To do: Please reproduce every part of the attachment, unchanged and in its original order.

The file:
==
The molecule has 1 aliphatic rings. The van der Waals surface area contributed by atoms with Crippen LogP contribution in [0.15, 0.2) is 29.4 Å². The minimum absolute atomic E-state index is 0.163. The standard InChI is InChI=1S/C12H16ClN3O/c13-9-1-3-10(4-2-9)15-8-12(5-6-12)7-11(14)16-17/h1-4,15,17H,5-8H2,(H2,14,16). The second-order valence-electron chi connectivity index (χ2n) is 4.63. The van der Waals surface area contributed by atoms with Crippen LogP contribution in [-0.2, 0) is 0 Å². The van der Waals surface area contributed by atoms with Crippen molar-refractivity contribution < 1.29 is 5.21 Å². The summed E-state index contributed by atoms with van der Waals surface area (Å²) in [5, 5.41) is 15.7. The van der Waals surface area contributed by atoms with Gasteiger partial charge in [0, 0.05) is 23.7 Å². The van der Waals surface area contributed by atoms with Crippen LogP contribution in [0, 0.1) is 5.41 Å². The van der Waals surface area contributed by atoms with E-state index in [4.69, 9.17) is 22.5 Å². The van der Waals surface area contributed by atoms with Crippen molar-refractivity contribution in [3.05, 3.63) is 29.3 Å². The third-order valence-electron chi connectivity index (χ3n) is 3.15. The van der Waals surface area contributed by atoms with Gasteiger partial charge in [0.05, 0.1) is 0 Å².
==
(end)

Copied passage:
The molecule has 1 aliphatic rings. The van der Waals surface area contributed by atoms with Crippen LogP contribution in [0.15, 0.2) is 29.4 Å². The minimum absolute atomic E-state index is 0.163. The standard InChI is InChI=1S/C12H16ClN3O/c13-9-1-3-10(4-2-9)15-8-12(5-6-12)7-11(14)16-17/h1-4,15,17H,5-8H2,(H2,14,16). The second-order valence-electron chi connectivity index (χ2n) is 4.63. The van der Waals surface area contributed by atoms with Crippen LogP contribution in [-0.2, 0) is 0 Å². The van der Waals surface area contributed by atoms with Crippen molar-refractivity contribution < 1.29 is 5.21 Å². The summed E-state index contributed by atoms with van der Waals surface area (Å²) in [5, 5.41) is 15.7. The van der Waals surface area contributed by atoms with Gasteiger partial charge in [0, 0.05) is 23.7 Å². The van der Waals surface area contributed by atoms with Crippen LogP contribution in [0, 0.1) is 5.41 Å². The van der Waals surface area contributed by atoms with E-state index in [4.69, 9.17) is 22.5 Å². The van der Waals surface area contributed by atoms with Crippen molar-refractivity contribution in [3.05, 3.63) is 29.3 Å². The third-order valence-electron chi connectivity index (χ3n) is 3.15. The van der Waals surface area contributed by atoms with Gasteiger partial charge in [0.05, 0.1) is 0 Å².